This poor woman just can’t catch a break romantically. First giants, now cocky fauns. It’s tough being a woman, especially in a world where the male-female antics of Jersey Shore are becoming an increasing inevitability in the dating scene. I think she’d take for an orange lunatic over a goat man any day.

The topic of satyr and faun lore is a complicated one as there has been some confusion amongst the two thanks to Roman poets and storytellers. Initially, Satyrs were seen as forest dwelling spirits, often being depicted as old and ugly. The Ancient Greeks added random animal bits to the Satyr spirits in their tales, often giving them horns, animal ears, or other characteristics to distinguish them from humanity, but not the well known and pervasive imagery of the goat legs. These creatures were thought to live in the forested mountains of Greece where they played the pipes, living in harmony with nature and enjoying a carefree lifestyle. Eventually these old and ugly spirits took on younger countenances, beards, and were often depicted with ivy around their heads. It’s pretty clear that Satyrs were initially seen as something to be avoided but, for some reason I have yet to divine, they almost became cultural mascots to the Greeks. As their appearance changed, they began to become more important symbols.

Many playwrights in Ancient Greece would create Satyr Plays. Based on the general concept of the Satyrs’ attitudes, the Greeks would gather around to watch these spectacles of crude humor, overt sexuality, and mock drunkenness. Ancient Greek comedy at it’s finest. These shows proved to be so popular that there were often mini Satyr Plays tacked on to the end of other Greek plays wherein the hero or heroes would deliver their tragic lines only to be mocked and harassed by actors dressed as Satyrs. Needless to say, it added a bit of humor to what would otherwise be rather dark proceedings.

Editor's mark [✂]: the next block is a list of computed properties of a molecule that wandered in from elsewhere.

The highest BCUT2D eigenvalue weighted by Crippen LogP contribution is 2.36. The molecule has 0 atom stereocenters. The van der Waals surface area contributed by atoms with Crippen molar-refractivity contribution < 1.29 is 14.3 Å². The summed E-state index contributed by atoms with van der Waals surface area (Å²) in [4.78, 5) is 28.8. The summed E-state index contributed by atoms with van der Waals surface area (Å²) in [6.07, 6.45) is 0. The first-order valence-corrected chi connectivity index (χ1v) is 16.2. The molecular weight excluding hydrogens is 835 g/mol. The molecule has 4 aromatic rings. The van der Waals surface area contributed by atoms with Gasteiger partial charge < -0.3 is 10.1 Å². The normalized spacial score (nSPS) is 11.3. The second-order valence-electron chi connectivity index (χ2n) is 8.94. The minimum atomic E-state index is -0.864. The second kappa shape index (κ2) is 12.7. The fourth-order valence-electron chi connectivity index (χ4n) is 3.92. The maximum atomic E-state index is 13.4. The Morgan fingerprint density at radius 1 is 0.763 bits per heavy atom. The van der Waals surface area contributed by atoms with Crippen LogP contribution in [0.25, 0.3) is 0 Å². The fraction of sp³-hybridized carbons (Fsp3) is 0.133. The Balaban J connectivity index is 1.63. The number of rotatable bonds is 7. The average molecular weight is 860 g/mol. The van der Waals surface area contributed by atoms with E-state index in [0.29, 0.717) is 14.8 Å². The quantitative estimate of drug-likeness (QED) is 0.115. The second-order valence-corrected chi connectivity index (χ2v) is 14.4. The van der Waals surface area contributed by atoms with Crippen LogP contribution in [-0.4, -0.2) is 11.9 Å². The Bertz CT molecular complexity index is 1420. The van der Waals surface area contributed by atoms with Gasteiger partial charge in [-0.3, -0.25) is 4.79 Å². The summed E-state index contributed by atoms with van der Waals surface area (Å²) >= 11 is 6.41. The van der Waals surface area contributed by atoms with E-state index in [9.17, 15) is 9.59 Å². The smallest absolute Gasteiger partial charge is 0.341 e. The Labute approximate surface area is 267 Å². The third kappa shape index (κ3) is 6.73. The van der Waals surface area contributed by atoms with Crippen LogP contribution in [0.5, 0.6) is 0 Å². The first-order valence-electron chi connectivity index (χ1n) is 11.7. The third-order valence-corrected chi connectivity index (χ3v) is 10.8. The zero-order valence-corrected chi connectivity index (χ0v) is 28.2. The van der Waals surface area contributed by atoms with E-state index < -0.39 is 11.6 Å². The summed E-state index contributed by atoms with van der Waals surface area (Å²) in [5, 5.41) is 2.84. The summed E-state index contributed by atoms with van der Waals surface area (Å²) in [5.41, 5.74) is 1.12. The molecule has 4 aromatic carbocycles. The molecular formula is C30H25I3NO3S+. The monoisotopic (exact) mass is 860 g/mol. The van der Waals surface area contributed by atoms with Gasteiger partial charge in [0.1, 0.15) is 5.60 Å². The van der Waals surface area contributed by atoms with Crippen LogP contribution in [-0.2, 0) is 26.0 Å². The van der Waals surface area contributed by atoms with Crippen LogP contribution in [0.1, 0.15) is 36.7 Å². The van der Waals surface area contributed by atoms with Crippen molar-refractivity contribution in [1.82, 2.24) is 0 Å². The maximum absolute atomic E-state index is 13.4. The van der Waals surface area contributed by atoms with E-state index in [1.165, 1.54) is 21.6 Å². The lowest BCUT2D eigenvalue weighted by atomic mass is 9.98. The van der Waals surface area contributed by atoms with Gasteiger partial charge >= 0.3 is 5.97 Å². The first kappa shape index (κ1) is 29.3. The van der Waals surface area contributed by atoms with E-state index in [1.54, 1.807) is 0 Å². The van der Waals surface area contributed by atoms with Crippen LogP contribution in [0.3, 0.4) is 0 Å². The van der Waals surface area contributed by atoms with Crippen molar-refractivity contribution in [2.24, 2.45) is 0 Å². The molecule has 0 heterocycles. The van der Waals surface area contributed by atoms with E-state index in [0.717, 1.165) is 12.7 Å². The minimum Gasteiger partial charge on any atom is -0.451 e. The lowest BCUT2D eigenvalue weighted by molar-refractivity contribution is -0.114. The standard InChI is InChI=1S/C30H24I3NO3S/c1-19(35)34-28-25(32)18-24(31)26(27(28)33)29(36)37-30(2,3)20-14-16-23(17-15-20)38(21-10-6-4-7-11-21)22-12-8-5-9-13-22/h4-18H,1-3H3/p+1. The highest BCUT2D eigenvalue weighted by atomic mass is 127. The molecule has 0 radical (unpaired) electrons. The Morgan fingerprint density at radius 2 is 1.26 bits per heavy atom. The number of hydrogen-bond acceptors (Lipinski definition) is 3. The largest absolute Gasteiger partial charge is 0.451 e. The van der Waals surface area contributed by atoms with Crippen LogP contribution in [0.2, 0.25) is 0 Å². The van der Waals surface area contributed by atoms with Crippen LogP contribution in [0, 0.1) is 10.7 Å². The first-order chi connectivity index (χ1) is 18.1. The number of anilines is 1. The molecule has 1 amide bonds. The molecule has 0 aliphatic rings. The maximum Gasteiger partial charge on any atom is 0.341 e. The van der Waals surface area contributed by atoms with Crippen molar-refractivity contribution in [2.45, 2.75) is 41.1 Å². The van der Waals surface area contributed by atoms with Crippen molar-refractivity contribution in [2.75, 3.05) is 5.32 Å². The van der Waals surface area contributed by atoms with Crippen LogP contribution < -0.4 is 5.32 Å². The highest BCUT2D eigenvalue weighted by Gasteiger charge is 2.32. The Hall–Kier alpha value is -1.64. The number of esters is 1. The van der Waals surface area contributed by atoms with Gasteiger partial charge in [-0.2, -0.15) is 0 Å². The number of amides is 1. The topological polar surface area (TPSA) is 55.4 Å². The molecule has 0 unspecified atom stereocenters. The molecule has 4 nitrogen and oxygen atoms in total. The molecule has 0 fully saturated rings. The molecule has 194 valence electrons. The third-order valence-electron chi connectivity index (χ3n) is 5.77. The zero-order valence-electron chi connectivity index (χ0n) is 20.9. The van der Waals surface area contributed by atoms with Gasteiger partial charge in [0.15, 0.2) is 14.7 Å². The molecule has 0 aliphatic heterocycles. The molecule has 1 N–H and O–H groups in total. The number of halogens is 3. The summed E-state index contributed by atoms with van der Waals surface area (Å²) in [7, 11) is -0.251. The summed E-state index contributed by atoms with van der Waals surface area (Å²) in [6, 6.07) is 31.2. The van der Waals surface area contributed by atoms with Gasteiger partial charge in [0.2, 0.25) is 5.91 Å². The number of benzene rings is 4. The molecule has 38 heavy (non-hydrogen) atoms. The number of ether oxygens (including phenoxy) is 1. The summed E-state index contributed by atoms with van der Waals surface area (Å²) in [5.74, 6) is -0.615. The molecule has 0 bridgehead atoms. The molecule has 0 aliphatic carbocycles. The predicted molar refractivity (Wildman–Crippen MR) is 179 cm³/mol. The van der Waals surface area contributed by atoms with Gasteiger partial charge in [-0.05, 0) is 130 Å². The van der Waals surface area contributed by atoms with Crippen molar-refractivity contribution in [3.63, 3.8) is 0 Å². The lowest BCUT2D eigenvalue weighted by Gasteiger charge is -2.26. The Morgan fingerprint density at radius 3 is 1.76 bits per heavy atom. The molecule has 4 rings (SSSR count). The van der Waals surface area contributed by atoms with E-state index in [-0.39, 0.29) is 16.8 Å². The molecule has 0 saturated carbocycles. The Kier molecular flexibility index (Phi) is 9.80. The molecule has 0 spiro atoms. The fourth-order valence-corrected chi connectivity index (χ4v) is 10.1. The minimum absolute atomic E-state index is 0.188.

Satyrs, to both the Romans and the Greeks, were seen as potent symbols of virility. The Greeks (being the immodest folk they were) were decidedly more overt in their depictions of the interactions between Satyrs and Nymphs (hint: there are a ton of wangs involved in satyr related art) but the Romans were certainly more obscene than modern folk are used to or expect.

Traditions such as the Satyr Play were picked up by the Romans and Satyrs were mildly altered and made identical in form and nature to the Roman Faun. They continued to be drunken, pipe playing forest dwellers dedicated to the God of Wine, but they also gained the lower half of a goat and a more consistent appearance. Satyrs were still seen as symbols of virility in Ancient Rome, though the Romans were decidedly more modest in the later days of the Empire than the Greeks and this aspect of Satyrs seems to be played down a bit more around that time.

Being such powerful cultural objects, it’s not surprising that the idea of the Satyr/Faun has persisted as long as it has. There are tons of paintings, sculptures, and ceramics all featuring these crude yet sexual man beasts. We run into their images all over the art world and often in popular culture.

I guess we’re just lucky we don’t run into them in real life.

The last thing I need to see out at a bar is a goat-man and his extra horn.